Microsoft missed the Internet. Google came years late to social networking. Pepsi didn’t notice people drinking bottled water. And Nokia didn’t really appreciate the power of software.
Were these companies crammed with stupid people? People who just didn’t care? No, of course not. They were crammed with people who saw the opportunities but didn’t or couldn’t communicate it. This problem is more common than you might imagine.
Think about it: Enron and WorldCom’s serious accounting problems were obvious, but few employees spoke up.
Why? It’s not because they don’t care. They do care, often quite a lot. But in most cases, they’re afraid that if they raise a problem, or dare to raise a challenge, they’ll be punished or fired.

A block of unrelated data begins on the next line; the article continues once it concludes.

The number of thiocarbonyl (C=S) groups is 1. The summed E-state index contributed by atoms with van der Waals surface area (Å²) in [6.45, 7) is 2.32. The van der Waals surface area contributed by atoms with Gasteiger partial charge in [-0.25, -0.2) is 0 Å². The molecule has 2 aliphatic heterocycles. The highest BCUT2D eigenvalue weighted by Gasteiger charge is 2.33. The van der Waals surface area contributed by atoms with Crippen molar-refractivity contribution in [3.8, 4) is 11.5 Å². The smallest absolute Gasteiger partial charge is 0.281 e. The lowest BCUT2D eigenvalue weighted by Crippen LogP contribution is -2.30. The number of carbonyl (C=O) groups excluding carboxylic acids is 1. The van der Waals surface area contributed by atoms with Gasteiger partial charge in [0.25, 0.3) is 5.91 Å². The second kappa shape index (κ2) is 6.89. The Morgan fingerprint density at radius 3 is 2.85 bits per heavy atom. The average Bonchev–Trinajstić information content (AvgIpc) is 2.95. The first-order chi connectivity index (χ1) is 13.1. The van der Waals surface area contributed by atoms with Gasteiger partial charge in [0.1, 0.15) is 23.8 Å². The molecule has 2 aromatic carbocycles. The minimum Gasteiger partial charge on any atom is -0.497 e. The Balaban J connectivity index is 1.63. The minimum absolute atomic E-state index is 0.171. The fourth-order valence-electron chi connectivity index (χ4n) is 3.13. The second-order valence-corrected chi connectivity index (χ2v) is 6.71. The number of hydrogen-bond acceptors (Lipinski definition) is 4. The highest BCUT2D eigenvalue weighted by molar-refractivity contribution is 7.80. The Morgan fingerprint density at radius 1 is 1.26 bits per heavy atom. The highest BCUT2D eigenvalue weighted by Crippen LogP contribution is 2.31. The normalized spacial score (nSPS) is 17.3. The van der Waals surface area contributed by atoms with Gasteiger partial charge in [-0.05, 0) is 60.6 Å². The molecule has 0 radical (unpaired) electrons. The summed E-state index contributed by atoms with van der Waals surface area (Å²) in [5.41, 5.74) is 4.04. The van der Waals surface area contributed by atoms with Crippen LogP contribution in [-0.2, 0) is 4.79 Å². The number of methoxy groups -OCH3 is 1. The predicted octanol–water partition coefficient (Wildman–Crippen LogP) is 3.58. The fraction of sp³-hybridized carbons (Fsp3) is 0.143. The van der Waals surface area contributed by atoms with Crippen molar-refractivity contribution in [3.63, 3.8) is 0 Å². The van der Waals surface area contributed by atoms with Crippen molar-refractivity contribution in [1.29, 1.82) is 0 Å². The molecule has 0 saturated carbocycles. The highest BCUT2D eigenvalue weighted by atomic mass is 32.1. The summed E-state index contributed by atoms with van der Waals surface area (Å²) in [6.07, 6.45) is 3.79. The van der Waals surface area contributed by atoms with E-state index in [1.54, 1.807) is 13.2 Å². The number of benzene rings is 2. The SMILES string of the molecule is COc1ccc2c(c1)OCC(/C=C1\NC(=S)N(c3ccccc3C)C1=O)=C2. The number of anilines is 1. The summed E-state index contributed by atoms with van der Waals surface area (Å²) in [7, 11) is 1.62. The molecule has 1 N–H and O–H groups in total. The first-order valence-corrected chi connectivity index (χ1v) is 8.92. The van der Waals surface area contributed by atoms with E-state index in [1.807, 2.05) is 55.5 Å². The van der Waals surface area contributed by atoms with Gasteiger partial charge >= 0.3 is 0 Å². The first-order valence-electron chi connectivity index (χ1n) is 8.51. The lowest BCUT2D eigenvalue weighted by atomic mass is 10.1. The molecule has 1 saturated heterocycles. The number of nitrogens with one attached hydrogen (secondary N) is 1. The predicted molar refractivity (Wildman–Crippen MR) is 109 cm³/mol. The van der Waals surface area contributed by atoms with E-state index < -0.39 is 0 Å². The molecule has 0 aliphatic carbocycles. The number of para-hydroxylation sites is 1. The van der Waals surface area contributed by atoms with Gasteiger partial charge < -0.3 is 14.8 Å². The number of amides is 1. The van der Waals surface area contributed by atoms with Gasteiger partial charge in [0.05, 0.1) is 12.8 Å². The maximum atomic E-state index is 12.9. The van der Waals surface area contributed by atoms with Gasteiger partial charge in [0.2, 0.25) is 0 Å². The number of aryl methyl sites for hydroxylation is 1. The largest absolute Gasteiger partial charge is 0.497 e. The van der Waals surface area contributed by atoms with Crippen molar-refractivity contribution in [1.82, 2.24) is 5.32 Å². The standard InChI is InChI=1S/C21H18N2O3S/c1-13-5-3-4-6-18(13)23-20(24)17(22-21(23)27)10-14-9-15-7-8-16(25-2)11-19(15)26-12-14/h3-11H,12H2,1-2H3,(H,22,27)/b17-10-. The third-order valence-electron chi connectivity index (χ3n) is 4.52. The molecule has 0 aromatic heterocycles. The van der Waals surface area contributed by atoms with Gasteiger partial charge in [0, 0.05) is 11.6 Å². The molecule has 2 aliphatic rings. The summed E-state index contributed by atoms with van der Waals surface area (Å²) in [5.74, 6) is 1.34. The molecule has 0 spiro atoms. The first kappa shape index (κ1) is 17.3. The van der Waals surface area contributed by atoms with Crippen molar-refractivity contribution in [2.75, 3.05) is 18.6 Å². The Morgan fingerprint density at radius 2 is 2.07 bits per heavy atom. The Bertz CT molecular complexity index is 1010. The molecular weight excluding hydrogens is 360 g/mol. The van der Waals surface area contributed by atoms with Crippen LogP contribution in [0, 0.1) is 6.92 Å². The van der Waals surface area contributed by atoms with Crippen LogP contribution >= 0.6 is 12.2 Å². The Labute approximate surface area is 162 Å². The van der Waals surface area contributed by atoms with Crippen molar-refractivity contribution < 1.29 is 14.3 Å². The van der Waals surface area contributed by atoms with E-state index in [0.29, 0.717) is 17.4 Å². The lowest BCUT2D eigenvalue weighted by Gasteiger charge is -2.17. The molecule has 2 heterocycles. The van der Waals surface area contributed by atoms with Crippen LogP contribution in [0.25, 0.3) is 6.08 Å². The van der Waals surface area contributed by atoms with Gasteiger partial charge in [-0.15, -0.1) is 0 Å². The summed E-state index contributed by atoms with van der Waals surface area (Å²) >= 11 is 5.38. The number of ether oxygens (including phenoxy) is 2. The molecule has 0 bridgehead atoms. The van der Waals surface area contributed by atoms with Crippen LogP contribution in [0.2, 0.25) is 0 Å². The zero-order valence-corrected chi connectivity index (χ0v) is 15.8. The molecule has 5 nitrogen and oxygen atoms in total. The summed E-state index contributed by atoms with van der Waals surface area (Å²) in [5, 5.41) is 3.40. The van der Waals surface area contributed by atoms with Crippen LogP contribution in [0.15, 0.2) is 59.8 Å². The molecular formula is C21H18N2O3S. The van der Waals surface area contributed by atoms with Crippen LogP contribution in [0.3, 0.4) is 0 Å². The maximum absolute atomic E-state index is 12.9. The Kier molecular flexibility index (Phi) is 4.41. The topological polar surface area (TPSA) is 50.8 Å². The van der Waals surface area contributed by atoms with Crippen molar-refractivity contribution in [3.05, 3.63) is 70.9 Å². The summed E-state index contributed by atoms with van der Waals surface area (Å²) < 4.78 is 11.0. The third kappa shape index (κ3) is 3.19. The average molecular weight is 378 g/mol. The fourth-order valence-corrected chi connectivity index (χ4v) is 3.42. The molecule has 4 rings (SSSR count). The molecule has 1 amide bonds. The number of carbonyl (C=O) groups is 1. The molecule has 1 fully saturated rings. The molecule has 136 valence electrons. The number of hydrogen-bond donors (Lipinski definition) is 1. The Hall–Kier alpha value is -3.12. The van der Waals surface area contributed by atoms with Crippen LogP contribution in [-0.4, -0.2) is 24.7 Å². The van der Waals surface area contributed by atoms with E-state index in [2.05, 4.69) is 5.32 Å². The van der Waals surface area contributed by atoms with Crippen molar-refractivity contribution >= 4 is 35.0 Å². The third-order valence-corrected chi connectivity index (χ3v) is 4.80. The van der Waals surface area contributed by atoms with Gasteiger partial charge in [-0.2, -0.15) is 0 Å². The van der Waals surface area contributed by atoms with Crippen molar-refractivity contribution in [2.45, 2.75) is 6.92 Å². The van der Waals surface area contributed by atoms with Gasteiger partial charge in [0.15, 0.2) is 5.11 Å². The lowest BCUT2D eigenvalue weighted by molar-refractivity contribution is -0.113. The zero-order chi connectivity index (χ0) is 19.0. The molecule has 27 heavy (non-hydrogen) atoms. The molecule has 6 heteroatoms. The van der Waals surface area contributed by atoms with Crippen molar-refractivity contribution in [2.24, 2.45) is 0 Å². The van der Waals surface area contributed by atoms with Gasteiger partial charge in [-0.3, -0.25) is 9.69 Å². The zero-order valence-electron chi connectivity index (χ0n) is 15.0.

That’s the conclusion drawn from an important study into organizational silence. Most employees have, at one time or another, failed to raise an issue at work because they fear the consequences. (In the U.K., when I conducted a similar study, the results were the same except that British employees weren’t so much afraid as they were hopeless; they believed raising an issue would be futile.)
Read the full story: http://www.bnet.com/blog/business-strategy/a-corporate-epidemic-8220see-no-evil-hear-no-evil-8221-workers/1831